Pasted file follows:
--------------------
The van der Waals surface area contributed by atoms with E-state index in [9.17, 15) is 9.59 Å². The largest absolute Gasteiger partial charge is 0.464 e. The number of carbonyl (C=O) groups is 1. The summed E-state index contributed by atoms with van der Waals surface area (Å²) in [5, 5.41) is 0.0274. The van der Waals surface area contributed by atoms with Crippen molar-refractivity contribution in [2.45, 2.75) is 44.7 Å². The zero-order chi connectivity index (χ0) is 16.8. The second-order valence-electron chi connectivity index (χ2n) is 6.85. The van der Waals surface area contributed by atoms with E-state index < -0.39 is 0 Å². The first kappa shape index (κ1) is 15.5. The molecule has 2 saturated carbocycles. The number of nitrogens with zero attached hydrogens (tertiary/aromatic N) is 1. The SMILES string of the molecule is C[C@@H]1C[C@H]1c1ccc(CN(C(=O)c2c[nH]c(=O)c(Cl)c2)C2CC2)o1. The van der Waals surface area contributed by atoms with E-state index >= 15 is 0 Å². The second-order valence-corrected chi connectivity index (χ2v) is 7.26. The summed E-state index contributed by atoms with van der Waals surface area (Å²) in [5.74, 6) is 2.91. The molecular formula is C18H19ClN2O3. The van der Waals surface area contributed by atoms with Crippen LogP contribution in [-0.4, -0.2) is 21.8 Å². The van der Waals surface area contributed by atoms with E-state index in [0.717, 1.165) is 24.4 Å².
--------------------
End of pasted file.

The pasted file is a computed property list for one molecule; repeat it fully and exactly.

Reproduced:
The van der Waals surface area contributed by atoms with E-state index in [9.17, 15) is 9.59 Å². The largest absolute Gasteiger partial charge is 0.464 e. The number of carbonyl (C=O) groups is 1. The summed E-state index contributed by atoms with van der Waals surface area (Å²) in [5, 5.41) is 0.0274. The van der Waals surface area contributed by atoms with Crippen molar-refractivity contribution in [2.45, 2.75) is 44.7 Å². The zero-order chi connectivity index (χ0) is 16.8. The second-order valence-electron chi connectivity index (χ2n) is 6.85. The van der Waals surface area contributed by atoms with E-state index < -0.39 is 0 Å². The first kappa shape index (κ1) is 15.5. The molecule has 2 saturated carbocycles. The number of nitrogens with zero attached hydrogens (tertiary/aromatic N) is 1. The SMILES string of the molecule is C[C@@H]1C[C@H]1c1ccc(CN(C(=O)c2c[nH]c(=O)c(Cl)c2)C2CC2)o1. The van der Waals surface area contributed by atoms with E-state index >= 15 is 0 Å². The second-order valence-corrected chi connectivity index (χ2v) is 7.26. The summed E-state index contributed by atoms with van der Waals surface area (Å²) in [5.74, 6) is 2.91. The molecular formula is C18H19ClN2O3. The van der Waals surface area contributed by atoms with Crippen LogP contribution in [-0.4, -0.2) is 21.8 Å². The van der Waals surface area contributed by atoms with E-state index in [0.717, 1.165) is 24.4 Å².